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June 10, 2020

Memoir 9 - Linux

The origin of my interest in open source is somewhat murky at this point. I only remember that I started looking at it early in my MCST tenure, when I bought my first PC, around 1992. At the time, BSDi was still a thing, as well as FreeBSD, NetBSD, OpenBSD, and a fairly embriotic Linux. I asked Vadim "~avg" Antonov which BSD was the best. His answer was "they all suck". He meant the infighting and splintering, not any technical issues, but it was enough for me to turn my attention to Linux.

Linux was still not even close to BSD at the time, in features or performance. But people flocked to it thanks to its GPL license and the free-for-all development. Moscow's foremost Linux man was Eugene "Crosser" Cherkashin. He created ifgate, a gateway between Usenet/e-mail and FIDO, and ran it out of his apartment. He shared out SLS 1.02 to me. I think it had a kernel 0.99_pl12 or something equally crazy. Booting off a kernel and root floppies, it installed by untar-ing the rest in a hard drive partititon.

Since I worked in a Sun shop, it took me no time to start looking into porting Linux to SPARC. David S. Miller was leading that effort, and I helped along a little. When DaveM moved on to support sparc64, he let me maintain the good old sparc(32), which was pretty fun. I did it until after I joined Red Hat in 2001.

While under DaveM, I committed the same error Mike Y. did with the over-designed emulator. SPARCstation didn't have a text mode display, so Linux console had to be rendered in software. To that end, I wrote a renderer of which I was rather proud. It allowed fonts of every width, such as 9 pixels. I think it was in the tree for a little while, but then DaveM replaced it with the console developed by Geert Uytterhoeven for Amiga. It was fractionally faster perhaps, but most importanly it was much simpler.[1]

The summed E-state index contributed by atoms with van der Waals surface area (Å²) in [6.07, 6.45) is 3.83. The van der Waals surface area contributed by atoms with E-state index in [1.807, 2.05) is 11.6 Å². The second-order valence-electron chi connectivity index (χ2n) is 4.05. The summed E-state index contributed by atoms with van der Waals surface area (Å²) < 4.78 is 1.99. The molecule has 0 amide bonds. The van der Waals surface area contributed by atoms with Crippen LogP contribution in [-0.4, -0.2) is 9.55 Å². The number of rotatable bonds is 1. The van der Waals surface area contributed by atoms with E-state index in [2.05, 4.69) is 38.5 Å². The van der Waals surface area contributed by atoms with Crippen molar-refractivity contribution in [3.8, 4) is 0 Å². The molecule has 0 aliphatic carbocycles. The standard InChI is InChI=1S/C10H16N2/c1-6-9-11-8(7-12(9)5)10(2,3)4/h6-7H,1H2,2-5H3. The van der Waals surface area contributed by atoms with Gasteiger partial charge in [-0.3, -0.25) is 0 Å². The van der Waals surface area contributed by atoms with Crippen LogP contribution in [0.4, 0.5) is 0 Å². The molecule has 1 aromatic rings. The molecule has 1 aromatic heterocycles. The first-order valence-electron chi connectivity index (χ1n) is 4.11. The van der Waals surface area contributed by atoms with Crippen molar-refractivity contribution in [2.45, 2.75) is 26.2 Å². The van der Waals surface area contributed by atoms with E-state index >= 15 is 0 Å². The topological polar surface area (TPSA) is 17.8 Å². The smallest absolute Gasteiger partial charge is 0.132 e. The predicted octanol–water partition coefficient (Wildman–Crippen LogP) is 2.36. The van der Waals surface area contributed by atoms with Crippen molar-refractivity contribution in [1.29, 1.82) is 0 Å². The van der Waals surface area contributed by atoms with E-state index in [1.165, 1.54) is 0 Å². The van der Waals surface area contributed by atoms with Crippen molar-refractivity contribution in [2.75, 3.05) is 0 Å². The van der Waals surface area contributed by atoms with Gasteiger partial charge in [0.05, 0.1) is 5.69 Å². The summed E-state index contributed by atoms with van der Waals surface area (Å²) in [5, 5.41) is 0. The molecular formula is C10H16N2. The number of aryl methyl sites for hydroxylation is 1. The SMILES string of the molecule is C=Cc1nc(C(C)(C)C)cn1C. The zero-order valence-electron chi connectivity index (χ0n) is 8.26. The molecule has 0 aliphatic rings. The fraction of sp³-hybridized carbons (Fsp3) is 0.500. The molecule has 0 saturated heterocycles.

In 1995, I traveled to Helsinki in order to meet Linus. It was -15C and he arrived to our apointment wearing ear protectors. We chatted a little and visited his office, where he got into a direct contact with DaveM over talk(1), running at vger.rutgers.edu. It was a good time.

Linus disclosed to me in confidence that he was looking for a job in the U.S.. That really set my mind on the topic.

In these few short years, Linux gained SMP and networking, and became a respectable OS. As it happened, MCST tried to sell domestic SPARC to Russian military, and a question of OS came up. I proposed to use Linux, since among other things it was free as in beer. But our director, A.K. Kim, rejected my proposal on the grounds that he would be laughed out of top generals offices if he proposed an OS written by a Finnish student for Very Serious Defense Business. MCST went with buying a source license for Solaris for something like $200,000. Of course, soon after my departure they ended switching to Linux anyway. I merely was ahead of the time with it.

[1] One of the most dramatic example of over-design that went wrong is Subversion. As Bram puts it:

The simplest architectural problems to solve are the ones which for lack of a better theory most people ascribe to emotional or psychological problems. These are decisions for which there's no rational justification whatsoever. For example, writing a non-speed-critical program (which is most of them) in C or C++. A few years ago you could justify that because the other languages didn't have such extensive libraries, but today it's ludicrous. Another one is building one's protocol as a layer on top of webdav. And another one is building a transactional system for retrieving any subsection of any point in the history of an arbitrarily large file in constant time when that isn't part of project requirements. Yes, I'm making fun of subversion here. It's a great example of a project permanently crippled by dumb architectural decisions.

As an interesting footnote, Greg Stein got a job at Google on the back of that debacle. Google even declared Subversion a standard source control for a short time.

Next: Memoir 10.

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